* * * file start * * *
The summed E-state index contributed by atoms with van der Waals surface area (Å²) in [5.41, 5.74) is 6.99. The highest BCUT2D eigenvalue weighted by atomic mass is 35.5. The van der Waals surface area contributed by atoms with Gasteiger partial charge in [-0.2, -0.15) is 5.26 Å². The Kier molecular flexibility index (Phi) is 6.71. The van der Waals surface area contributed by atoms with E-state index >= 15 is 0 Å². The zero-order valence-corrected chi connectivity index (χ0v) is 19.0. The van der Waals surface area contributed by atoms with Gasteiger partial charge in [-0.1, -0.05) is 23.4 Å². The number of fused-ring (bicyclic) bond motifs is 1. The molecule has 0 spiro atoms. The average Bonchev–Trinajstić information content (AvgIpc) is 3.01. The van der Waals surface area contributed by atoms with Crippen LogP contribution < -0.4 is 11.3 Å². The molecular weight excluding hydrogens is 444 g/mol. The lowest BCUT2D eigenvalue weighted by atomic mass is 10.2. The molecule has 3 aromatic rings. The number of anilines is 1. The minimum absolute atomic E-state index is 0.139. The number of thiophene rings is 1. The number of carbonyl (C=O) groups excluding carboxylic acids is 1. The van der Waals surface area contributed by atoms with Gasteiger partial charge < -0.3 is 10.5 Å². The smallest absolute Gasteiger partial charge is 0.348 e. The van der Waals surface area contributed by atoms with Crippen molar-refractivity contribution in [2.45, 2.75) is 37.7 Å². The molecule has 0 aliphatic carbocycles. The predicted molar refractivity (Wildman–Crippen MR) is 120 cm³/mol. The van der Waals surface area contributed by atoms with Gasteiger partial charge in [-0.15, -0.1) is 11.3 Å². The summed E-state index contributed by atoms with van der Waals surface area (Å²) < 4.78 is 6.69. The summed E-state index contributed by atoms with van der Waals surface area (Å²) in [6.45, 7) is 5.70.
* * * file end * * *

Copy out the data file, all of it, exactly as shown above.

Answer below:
The summed E-state index contributed by atoms with van der Waals surface area (Å²) in [5.41, 5.74) is 6.99. The highest BCUT2D eigenvalue weighted by atomic mass is 35.5. The van der Waals surface area contributed by atoms with Gasteiger partial charge in [-0.2, -0.15) is 5.26 Å². The Kier molecular flexibility index (Phi) is 6.71. The van der Waals surface area contributed by atoms with E-state index >= 15 is 0 Å². The zero-order valence-corrected chi connectivity index (χ0v) is 19.0. The van der Waals surface area contributed by atoms with Gasteiger partial charge in [-0.1, -0.05) is 23.4 Å². The number of fused-ring (bicyclic) bond motifs is 1. The molecule has 0 spiro atoms. The average Bonchev–Trinajstić information content (AvgIpc) is 3.01. The van der Waals surface area contributed by atoms with Crippen LogP contribution < -0.4 is 11.3 Å². The molecular weight excluding hydrogens is 444 g/mol. The lowest BCUT2D eigenvalue weighted by atomic mass is 10.2. The molecule has 3 aromatic rings. The number of anilines is 1. The minimum absolute atomic E-state index is 0.139. The number of thiophene rings is 1. The number of carbonyl (C=O) groups excluding carboxylic acids is 1. The van der Waals surface area contributed by atoms with Gasteiger partial charge < -0.3 is 10.5 Å². The smallest absolute Gasteiger partial charge is 0.348 e. The van der Waals surface area contributed by atoms with Crippen molar-refractivity contribution in [2.45, 2.75) is 37.7 Å². The molecule has 0 aliphatic carbocycles. The predicted molar refractivity (Wildman–Crippen MR) is 120 cm³/mol. The van der Waals surface area contributed by atoms with Gasteiger partial charge in [-0.15, -0.1) is 11.3 Å². The summed E-state index contributed by atoms with van der Waals surface area (Å²) < 4.78 is 6.69. The summed E-state index contributed by atoms with van der Waals surface area (Å²) in [6.45, 7) is 5.70.